Securities and Exchange Commission Chair Gary Gensler’s views on crypto regulation came into sharper focus this week, making clear he sees a need to bolster investor protections.
In remarks to the SEC’s Investor Advisory Committee Thursday, Gensler reiterated the need to bring crypto — an asset class with a $2.6 trillion market cap — within public policy frameworks to ward off nefarious activity and protect investors.
Calling crypto an asset class “rife with fraud, scams and abuse in certain applications,” Gensler noted that "hype and spin about crypto assets" gets in the way of balanced and thorough information about the digital currencies and trading platforms.
The price of Bitcoin, the most popular of hundreds of cryptos, dropped last year, but has soared since July, topping $68,000 for an all-time high last month.
Since many cryptocurrency tokens are considered investment contracts, they’re subject to federal securities law. For crypto issuers and trading platforms, that means register with the SEC, or face enforcement.
"We just don’t have enough investor protection in crypto," Gensler said in a written copy of his remarks. "The American public is buying, selling, and lending crypto on trading, lending, and decentralized finance (DeFi) platforms, where there are significant gaps in investor protection."
That means there's potential for harm, he explained. "This leaves markets open to manipulation," he said. "This leaves investors vulnerable. If we don’t address these issues, I worry a lot of people will be hurt."
Gensler isn’t the only chairman angling to police crypto. Rostin Behnam, acting chairman of the Commodity Futures Trading Commission, has said his agency should regulate crypto, Markets Insider reported.
Behnam argues his agency is the appropriate regulator for crypto because a majority of the digital assets qualify as commodities. Bitcoin, for example, is classified as a commodity because its mining is decentralized, rather than being controlled by a single entity, per the New York Times.
Gensler, who previously served as CFTC chairman during former President Barack Obama’s administration, said many cryptocurrency tokens can be defined as investment contracts, which fall under the securities umbrella. That means the current crypto market features unregistered securities lacking required disclosures or oversight, he contended.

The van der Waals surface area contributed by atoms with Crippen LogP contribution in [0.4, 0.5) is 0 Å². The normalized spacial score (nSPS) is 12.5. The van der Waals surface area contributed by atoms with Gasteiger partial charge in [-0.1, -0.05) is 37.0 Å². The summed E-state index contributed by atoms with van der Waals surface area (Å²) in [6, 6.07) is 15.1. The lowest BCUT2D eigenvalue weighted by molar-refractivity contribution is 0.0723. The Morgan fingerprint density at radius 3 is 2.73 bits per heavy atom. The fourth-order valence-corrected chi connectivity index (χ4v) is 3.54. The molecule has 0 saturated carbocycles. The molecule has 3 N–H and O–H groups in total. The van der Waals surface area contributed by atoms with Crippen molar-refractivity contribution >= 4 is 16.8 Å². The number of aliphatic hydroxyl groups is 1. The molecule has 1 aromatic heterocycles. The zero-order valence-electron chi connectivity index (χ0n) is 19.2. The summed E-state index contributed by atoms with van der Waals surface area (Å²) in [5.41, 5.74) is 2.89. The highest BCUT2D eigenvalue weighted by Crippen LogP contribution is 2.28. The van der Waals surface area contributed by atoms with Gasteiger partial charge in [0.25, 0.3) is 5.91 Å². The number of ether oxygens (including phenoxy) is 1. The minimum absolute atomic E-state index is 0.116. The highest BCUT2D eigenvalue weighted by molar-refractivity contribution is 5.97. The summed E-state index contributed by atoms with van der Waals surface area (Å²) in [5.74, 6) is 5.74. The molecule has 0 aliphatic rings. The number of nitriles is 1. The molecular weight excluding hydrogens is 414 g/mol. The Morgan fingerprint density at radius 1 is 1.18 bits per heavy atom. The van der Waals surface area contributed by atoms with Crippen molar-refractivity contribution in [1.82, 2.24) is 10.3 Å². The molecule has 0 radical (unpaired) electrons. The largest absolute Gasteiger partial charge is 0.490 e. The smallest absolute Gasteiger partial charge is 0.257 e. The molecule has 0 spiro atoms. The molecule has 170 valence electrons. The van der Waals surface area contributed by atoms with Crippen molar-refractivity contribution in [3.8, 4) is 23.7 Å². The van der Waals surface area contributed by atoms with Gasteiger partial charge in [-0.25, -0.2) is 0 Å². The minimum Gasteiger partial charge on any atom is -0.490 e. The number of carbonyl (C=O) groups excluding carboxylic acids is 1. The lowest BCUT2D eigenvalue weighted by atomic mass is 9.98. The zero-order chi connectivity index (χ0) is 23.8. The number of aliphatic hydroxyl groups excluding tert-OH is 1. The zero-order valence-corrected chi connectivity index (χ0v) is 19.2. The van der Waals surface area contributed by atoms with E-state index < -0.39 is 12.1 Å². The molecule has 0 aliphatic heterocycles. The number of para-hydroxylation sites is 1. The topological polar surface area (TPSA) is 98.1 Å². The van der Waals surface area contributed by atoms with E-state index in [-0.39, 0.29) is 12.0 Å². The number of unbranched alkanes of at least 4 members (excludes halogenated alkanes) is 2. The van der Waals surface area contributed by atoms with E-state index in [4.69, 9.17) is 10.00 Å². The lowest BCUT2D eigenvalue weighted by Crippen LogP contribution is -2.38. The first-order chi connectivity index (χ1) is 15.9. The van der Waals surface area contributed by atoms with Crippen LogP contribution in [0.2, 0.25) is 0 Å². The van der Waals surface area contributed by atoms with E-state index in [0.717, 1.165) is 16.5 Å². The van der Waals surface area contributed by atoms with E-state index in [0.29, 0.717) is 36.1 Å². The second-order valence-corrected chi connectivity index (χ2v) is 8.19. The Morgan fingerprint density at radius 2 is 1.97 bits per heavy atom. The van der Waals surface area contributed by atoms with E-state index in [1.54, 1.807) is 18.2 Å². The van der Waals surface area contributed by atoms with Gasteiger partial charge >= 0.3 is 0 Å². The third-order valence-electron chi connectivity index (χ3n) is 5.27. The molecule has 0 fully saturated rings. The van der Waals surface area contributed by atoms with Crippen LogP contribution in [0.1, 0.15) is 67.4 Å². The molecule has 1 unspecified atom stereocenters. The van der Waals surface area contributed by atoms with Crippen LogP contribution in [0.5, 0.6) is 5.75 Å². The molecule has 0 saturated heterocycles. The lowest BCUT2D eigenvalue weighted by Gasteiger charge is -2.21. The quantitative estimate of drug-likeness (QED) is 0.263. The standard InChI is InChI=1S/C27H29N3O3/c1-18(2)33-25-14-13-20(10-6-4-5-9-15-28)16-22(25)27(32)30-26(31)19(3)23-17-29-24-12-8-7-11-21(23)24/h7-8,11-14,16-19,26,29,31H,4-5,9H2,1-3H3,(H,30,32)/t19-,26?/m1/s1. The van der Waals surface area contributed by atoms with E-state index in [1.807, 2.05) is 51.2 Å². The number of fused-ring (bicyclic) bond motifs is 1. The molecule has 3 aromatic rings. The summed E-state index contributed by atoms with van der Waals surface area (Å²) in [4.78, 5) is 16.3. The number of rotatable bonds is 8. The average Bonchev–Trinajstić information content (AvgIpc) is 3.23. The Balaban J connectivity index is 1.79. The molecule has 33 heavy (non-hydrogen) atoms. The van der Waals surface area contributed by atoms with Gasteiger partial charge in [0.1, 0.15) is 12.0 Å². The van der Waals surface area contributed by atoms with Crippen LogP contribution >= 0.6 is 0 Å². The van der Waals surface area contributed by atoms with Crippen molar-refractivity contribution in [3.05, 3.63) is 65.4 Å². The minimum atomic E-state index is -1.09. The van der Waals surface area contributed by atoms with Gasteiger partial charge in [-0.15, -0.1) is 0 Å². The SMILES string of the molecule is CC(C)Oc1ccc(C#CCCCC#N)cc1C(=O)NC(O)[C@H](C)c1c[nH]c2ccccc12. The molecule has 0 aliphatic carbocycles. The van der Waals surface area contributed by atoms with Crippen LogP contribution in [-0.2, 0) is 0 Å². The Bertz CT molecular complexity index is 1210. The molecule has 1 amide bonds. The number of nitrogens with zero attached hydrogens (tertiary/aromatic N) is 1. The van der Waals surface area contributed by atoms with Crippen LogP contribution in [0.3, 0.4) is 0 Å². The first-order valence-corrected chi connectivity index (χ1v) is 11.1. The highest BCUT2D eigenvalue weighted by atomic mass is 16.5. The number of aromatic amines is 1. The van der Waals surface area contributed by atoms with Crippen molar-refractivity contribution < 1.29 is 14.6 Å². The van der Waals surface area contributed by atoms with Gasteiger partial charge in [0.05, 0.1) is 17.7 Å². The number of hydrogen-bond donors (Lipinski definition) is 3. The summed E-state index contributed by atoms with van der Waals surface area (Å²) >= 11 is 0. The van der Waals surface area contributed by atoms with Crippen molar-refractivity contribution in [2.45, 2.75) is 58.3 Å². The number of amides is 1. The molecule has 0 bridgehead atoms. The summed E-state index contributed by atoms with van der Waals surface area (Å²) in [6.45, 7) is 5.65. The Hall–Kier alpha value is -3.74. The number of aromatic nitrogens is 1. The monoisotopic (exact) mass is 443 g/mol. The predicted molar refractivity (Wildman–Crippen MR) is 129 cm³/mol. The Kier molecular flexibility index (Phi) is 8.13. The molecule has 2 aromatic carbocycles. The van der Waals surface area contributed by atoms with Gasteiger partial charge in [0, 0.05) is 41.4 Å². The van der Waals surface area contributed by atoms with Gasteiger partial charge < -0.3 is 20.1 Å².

“Make no mistake: To the extent that there are securities on these trading platforms, under our laws they have to register with the Commission unless they meet an exemption,” he said. “Make no mistake: If a lending platform is offering securities, it also falls into SEC jurisdiction.”
Gensler, appointed by President Joe Biden earlier this year, also conveyed this view during an exchange this week with his Republican predecessor, Jay Clayton, who occupied the role under former President Donald Trump, The New York Times reported. They spoke at the Digital Asset Compliance and Market Integrity Summit in New York.
The agency will take legal action against crypto trading platforms that don’t register with the SEC, but “a better approach for these platforms…is to work to get registered within the law,” Gensler said at the summit, per MarketWatch.
"Work with us," Gensler told crypto representatives in attendance, in response to questions from Clayton, according to Bloomberg.
Rather than “wait for a big spill on aisle three,” Gensler urged operators of crypto platforms or crypto issuers to consult with the SEC because investors deserve the same protections they get with other asset classes.
“To the extent there are challenges about how to register or come into compliance, we’d like to hear what those are,” he said. “The staff is standing by, ready to better understand if any bespoke adjustments may be appropriate.”
Among crypto companies, neither Coinbase or Ripple are thrilled with the idea of SEC oversight; both have had legal run-ins with the agency. Coinbase welcomes regulation of the digital asset market, but by a newly created regulator, not an existing one. Ripple has touted legislation that would make the CFTC its overseer.
In September, Gensler referred to crypto as “the Wild West.” Lawmakers, too, have called for more supervision around cryptocurrency: Sen. Elizabeth Warren, D-MA, has referred to it as the “new shadow bank.”
In one recent instance of crypto fraud, the SEC announced Thursday that a Latvian citizen was charged with bilking investors of about $7 million through two separate schemes in 2018 and 2019, one involving an initial coin offering, and the other, a supposed digital asset cloud mining program.